But alongside the sleeper hits that found new audiences were others that lost them. The new film written by Peele, Candyman, was pushed back to 2021, as was Spiral, Chris Rock and Samuel L. Jackson's Saw spinoff. It was supposed to be "a real Black horror summer," Due said, pushed back by COVID-19.
Depending on the course of the pandemic, that summer could now happen in 2021. These releases will come out while studios are already hungrier for Black horror films than they have ever been, Due said, which has helped to make it a better time than ever for marginalized creators.
Canadian Madeleine Sims-Fewer also pointed to Get Out as the genesis for 2020's high-concept mainstream horror movies. She described Violation — the horror film she starred in, co-directed and co-wrote with Canadian filmmaker Dusty Mancinelli — as also subverting tropes to deliver a message, a style in horror that is now more palatable to mainstream audiences.
Instead of showing a scantily clad woman running through the forest, as often happens in rape-revenge movies, the lead character is shown fully dressed as her abuser is stripped naked.
The movie goes on to explore the traumatizing emotional experience of sexual assault instead of focusing solely on violence. It was recently acquired by Shudder, Mancinelli said, part of its slate of innovative horror movies that are "redefining the space of what is horror, showing audiences that it's a very complex, malleable genre that can appeal to a wide variety of people."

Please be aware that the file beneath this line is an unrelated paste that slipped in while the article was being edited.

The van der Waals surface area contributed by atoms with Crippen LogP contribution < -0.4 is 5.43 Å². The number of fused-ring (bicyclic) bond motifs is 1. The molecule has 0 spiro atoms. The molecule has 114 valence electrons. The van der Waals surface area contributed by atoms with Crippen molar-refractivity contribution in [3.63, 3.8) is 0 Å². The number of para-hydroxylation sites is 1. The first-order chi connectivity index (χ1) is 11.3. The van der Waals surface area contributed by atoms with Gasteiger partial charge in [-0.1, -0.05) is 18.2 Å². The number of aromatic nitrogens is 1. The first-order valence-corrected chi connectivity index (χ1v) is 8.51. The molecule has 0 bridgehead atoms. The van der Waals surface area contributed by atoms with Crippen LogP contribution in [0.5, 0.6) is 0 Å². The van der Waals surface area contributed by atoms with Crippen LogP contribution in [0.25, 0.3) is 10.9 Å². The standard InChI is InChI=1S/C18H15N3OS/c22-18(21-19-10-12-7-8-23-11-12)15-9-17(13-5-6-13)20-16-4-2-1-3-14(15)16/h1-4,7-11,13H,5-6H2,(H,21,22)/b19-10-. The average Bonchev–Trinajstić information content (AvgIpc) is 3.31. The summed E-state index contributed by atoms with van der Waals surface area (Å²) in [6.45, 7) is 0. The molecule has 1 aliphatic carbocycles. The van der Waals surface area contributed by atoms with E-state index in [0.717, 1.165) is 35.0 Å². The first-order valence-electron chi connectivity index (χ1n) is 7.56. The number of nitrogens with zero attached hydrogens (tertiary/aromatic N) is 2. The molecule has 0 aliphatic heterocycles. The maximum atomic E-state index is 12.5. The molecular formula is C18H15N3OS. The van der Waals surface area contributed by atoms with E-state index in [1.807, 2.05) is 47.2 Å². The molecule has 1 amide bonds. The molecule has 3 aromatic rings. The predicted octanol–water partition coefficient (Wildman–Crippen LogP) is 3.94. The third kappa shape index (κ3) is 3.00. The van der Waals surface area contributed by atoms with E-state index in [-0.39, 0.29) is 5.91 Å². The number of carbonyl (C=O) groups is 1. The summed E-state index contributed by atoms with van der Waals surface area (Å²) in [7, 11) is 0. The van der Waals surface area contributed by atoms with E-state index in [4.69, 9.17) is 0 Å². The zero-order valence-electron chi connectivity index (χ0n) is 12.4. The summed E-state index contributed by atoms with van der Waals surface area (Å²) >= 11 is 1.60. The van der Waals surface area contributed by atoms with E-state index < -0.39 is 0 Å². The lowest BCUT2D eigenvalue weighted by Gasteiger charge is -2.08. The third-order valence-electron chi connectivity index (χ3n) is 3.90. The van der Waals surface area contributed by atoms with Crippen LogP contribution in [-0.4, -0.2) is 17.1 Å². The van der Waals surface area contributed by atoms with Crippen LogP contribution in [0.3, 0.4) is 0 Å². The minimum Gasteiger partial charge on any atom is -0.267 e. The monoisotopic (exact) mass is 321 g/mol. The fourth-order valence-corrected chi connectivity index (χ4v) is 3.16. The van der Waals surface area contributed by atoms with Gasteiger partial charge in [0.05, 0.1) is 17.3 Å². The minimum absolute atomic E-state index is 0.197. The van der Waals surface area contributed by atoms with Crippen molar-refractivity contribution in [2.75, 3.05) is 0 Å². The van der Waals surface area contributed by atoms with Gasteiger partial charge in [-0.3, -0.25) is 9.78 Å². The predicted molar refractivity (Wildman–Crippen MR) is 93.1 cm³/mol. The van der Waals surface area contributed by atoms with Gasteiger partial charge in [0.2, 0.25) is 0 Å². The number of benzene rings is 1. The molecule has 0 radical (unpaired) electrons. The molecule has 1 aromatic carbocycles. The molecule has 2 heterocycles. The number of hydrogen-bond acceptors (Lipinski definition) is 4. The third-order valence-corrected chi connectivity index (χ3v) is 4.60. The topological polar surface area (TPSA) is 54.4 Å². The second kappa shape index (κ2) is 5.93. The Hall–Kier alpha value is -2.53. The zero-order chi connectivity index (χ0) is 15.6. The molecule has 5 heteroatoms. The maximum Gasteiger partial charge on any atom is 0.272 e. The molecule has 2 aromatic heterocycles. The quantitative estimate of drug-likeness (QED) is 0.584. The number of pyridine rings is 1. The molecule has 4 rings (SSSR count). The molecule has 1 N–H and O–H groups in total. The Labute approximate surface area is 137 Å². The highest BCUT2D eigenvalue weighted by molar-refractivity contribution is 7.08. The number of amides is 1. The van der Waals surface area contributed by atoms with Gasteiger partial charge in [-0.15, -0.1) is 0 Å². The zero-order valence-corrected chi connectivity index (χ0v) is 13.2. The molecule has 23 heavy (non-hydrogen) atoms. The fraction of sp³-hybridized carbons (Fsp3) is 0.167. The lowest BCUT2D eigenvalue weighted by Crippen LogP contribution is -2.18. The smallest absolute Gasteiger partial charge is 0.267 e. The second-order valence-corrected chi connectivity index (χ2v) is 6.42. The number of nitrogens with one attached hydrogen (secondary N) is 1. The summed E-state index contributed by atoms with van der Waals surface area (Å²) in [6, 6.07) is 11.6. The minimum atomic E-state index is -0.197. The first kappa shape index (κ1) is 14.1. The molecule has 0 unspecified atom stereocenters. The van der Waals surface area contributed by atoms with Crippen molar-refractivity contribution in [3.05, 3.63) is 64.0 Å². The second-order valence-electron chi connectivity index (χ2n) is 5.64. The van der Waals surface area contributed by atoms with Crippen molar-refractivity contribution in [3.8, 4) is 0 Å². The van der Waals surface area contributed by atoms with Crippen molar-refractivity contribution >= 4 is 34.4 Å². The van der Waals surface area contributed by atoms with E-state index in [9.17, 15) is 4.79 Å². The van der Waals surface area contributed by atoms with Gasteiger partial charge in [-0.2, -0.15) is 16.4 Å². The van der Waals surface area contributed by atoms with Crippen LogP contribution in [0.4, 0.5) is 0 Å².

WATCH | Violation directors on why we watch horror during a pandemic:
But as to why audiences would — and are — choosing to watch horror movies during the horrors of a pandemic, both said the answer is simple.
"It resolves this unease that we've been feeling being locked up and the fear and worries that we have about what society is going to look like next year or the year after," Mancinelli said. "[It] allows you to safely go on a journey that is terrifying and go through those emotions in a kind of healthy, cathartic way and then arrive at the other end, unscathed."